- Check that your HVAC system has proper moisture levels with regular annual inspections.
- Be on the lookout for signs of wet wood, such as termites. Get to the source of this problem immediately: Clear the infestation and remove the rotted wood.
- Ensure crawl spaces are properly aerated.
- If you see any evidence of efflorescence, take action quickly. This white chalky, powder-like substance typically grows on walls or floors, oftentimes in damp basements. It can turn into a mold problem or indicate one is present. First, you must remove the source of the moisture, then try dry brushing the efflorescence off with a strong brush, rinse with water, and dry thoroughly.
- Avoid storing cardboard boxes on cement floors.
- If your clothing has been exposed to mold spores, wash it in its own separate load in the washing machine to keep the mold spores from spreading to other clothing.
- Install exhaust fans in high-moisture rooms, like bathrooms, the kitchen, and the laundry room. Run a dehumidifier in damp areas, like the basement.
Adverse reactions to mold exposure can lead to an allergic reaction with coughing and/or wheezing, asthma, or a respiratory infection like the cold or flu. Other symptoms may be a skin rash on parts of the body or muscle soreness that is similar to the pain felt by those who suffer from fibromyalgia. Those who are most susceptible are infants, children, seniors and those suffering from pre-existing respiratory illnesses or who have compromised immune systems are more susceptible. If you notice any of these symptoms and you suspect that mold may be the culprit, the best thing to do is to consult a physician who can administer the appropriate tests and treatments.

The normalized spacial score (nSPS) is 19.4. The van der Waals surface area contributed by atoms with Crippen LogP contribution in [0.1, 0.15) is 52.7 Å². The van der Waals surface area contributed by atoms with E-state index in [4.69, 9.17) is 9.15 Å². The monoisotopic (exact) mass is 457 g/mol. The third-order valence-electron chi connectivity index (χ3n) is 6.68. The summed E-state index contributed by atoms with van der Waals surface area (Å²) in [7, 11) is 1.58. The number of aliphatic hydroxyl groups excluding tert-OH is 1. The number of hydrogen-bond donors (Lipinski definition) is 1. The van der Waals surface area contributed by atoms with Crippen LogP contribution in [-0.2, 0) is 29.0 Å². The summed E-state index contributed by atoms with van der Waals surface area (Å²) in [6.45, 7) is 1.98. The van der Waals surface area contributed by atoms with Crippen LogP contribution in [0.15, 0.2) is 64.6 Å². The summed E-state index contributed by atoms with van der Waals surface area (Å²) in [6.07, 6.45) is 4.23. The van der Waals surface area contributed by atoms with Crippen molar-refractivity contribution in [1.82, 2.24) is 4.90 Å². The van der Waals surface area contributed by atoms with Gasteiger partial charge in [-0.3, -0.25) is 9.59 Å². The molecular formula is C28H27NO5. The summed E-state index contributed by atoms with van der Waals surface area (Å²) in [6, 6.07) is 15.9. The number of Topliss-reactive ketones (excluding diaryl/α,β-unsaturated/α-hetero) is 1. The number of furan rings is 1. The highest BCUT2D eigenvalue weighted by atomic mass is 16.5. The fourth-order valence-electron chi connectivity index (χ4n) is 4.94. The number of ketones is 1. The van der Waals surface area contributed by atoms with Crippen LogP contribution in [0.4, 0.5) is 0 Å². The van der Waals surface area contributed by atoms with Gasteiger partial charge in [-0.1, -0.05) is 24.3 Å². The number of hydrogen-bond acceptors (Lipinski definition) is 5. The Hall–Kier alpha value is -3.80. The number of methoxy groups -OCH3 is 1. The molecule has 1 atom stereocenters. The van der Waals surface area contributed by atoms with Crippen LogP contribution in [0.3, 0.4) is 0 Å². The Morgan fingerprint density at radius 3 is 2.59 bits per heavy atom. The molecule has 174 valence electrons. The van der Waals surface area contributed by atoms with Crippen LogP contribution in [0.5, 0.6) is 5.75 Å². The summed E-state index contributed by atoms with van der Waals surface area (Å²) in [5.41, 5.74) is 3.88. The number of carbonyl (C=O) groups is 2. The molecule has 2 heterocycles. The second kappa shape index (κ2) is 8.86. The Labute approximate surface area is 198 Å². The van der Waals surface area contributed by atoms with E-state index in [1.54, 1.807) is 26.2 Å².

Home inspectors will always be on the lookout for signs of mold during an inspection. However, if mold is beneath the surface, they may not be able to detect it because they aren’t required to open walls or look behind cabinets.
So, if you want to be doubly safe that your home is free from mold, it is a smart idea to set up a separate mold inspection. After all, once you purchase the home, any problems you find behind the walls are yours, and you may not be able to recoup any money or get help from insurance to fight the mold problem.
What Do You Do If You Have Mold and Water Damage?
Unfortunately, removing toxic mold may be challenging if your home is inundated with water. If the water damage is due to an accident in your home, such as a flooded toilet or a burst pipe, your homeowner’s insurance may cover its removal. However, you may have difficulty getting insurance to cover it if it is due to negligence. Also, if the mold is due to a natural disaster that causes flooding and you don’t have flood insurance, mold isn’t covered either. In the most extreme cases of mold buildup, you may be better off moving away from your home if it causes health problems.